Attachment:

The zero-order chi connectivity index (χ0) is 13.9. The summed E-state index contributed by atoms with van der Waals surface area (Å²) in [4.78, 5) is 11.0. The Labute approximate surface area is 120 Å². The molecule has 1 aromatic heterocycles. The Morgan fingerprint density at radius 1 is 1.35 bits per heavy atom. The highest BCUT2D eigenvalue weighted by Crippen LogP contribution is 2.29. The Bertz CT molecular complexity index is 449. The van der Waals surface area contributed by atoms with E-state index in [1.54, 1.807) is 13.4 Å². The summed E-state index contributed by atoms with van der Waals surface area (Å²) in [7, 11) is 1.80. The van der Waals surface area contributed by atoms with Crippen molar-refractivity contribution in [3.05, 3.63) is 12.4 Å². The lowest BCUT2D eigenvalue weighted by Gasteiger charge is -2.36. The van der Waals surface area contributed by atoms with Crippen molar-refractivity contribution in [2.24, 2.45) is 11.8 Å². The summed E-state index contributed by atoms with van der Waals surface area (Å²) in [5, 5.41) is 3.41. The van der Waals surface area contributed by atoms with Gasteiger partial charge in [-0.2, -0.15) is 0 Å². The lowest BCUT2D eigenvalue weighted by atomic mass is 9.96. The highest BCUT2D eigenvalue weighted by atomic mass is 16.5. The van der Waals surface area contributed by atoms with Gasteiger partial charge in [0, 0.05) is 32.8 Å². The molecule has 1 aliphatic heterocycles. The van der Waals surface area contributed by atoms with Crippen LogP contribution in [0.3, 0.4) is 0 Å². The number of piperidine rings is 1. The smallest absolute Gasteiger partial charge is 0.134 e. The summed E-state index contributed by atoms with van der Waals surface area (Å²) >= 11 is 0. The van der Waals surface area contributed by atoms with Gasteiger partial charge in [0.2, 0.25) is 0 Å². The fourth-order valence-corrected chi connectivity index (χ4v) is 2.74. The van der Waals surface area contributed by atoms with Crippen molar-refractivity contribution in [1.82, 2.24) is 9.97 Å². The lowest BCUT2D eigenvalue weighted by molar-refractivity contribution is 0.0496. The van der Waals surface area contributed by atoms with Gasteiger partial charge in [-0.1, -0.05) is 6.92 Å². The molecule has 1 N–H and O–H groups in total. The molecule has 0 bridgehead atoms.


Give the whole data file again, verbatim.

The zero-order chi connectivity index (χ0) is 13.9. The summed E-state index contributed by atoms with van der Waals surface area (Å²) in [4.78, 5) is 11.0. The Labute approximate surface area is 120 Å². The molecule has 1 aromatic heterocycles. The Morgan fingerprint density at radius 1 is 1.35 bits per heavy atom. The highest BCUT2D eigenvalue weighted by Crippen LogP contribution is 2.29. The Bertz CT molecular complexity index is 449. The van der Waals surface area contributed by atoms with E-state index in [1.54, 1.807) is 13.4 Å². The summed E-state index contributed by atoms with van der Waals surface area (Å²) in [7, 11) is 1.80. The van der Waals surface area contributed by atoms with Crippen molar-refractivity contribution in [3.05, 3.63) is 12.4 Å². The lowest BCUT2D eigenvalue weighted by Gasteiger charge is -2.36. The van der Waals surface area contributed by atoms with Crippen molar-refractivity contribution in [2.24, 2.45) is 11.8 Å². The summed E-state index contributed by atoms with van der Waals surface area (Å²) in [5, 5.41) is 3.41. The van der Waals surface area contributed by atoms with Gasteiger partial charge in [-0.2, -0.15) is 0 Å². The lowest BCUT2D eigenvalue weighted by atomic mass is 9.96. The highest BCUT2D eigenvalue weighted by atomic mass is 16.5. The van der Waals surface area contributed by atoms with Gasteiger partial charge in [0, 0.05) is 32.8 Å². The molecule has 1 aliphatic heterocycles. The van der Waals surface area contributed by atoms with Crippen LogP contribution in [0.3, 0.4) is 0 Å². The number of piperidine rings is 1. The smallest absolute Gasteiger partial charge is 0.134 e. The summed E-state index contributed by atoms with van der Waals surface area (Å²) >= 11 is 0. The van der Waals surface area contributed by atoms with Gasteiger partial charge in [0.2, 0.25) is 0 Å². The fourth-order valence-corrected chi connectivity index (χ4v) is 2.74. The van der Waals surface area contributed by atoms with Crippen molar-refractivity contribution in [1.82, 2.24) is 9.97 Å². The lowest BCUT2D eigenvalue weighted by molar-refractivity contribution is 0.0496. The van der Waals surface area contributed by atoms with Gasteiger partial charge in [-0.1, -0.05) is 6.92 Å². The molecule has 1 N–H and O–H groups in total. The molecule has 0 bridgehead atoms.